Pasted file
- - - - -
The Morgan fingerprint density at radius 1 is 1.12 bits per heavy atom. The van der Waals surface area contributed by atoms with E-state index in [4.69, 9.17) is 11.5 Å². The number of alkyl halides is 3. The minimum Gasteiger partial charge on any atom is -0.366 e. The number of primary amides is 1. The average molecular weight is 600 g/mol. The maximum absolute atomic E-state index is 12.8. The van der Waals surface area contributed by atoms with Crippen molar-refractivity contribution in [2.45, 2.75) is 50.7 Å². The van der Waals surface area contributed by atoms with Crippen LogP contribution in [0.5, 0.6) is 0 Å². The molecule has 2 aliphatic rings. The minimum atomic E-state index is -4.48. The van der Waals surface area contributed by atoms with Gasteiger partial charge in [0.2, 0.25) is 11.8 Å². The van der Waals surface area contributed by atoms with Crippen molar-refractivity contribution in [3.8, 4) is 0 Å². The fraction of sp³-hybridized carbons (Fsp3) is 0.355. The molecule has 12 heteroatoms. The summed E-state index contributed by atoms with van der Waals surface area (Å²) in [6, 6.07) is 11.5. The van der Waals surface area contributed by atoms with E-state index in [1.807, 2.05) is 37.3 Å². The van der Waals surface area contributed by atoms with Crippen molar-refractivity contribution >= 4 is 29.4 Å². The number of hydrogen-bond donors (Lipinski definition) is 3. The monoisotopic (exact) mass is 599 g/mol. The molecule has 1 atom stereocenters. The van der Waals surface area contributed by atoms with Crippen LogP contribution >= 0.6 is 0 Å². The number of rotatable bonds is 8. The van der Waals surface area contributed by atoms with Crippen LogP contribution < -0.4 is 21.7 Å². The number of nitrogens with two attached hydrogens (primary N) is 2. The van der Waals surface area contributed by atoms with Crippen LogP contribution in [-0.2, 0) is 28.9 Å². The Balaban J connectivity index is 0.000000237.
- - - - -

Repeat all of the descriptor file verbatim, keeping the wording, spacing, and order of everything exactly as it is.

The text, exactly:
The Morgan fingerprint density at radius 1 is 1.12 bits per heavy atom. The van der Waals surface area contributed by atoms with E-state index in [4.69, 9.17) is 11.5 Å². The number of alkyl halides is 3. The minimum Gasteiger partial charge on any atom is -0.366 e. The number of primary amides is 1. The average molecular weight is 600 g/mol. The maximum absolute atomic E-state index is 12.8. The van der Waals surface area contributed by atoms with Crippen molar-refractivity contribution in [2.45, 2.75) is 50.7 Å². The van der Waals surface area contributed by atoms with Crippen LogP contribution in [0.5, 0.6) is 0 Å². The molecule has 2 aliphatic rings. The minimum atomic E-state index is -4.48. The van der Waals surface area contributed by atoms with Gasteiger partial charge in [0.2, 0.25) is 11.8 Å². The van der Waals surface area contributed by atoms with Crippen molar-refractivity contribution in [3.8, 4) is 0 Å². The fraction of sp³-hybridized carbons (Fsp3) is 0.355. The molecule has 12 heteroatoms. The summed E-state index contributed by atoms with van der Waals surface area (Å²) in [6, 6.07) is 11.5. The van der Waals surface area contributed by atoms with E-state index in [1.807, 2.05) is 37.3 Å². The van der Waals surface area contributed by atoms with Crippen molar-refractivity contribution >= 4 is 29.4 Å². The number of hydrogen-bond donors (Lipinski definition) is 3. The monoisotopic (exact) mass is 599 g/mol. The molecule has 1 atom stereocenters. The van der Waals surface area contributed by atoms with Crippen LogP contribution >= 0.6 is 0 Å². The number of rotatable bonds is 8. The van der Waals surface area contributed by atoms with Crippen LogP contribution < -0.4 is 21.7 Å². The number of nitrogens with two attached hydrogens (primary N) is 2. The van der Waals surface area contributed by atoms with Crippen LogP contribution in [-0.2, 0) is 28.9 Å². The Balaban J connectivity index is 0.000000237.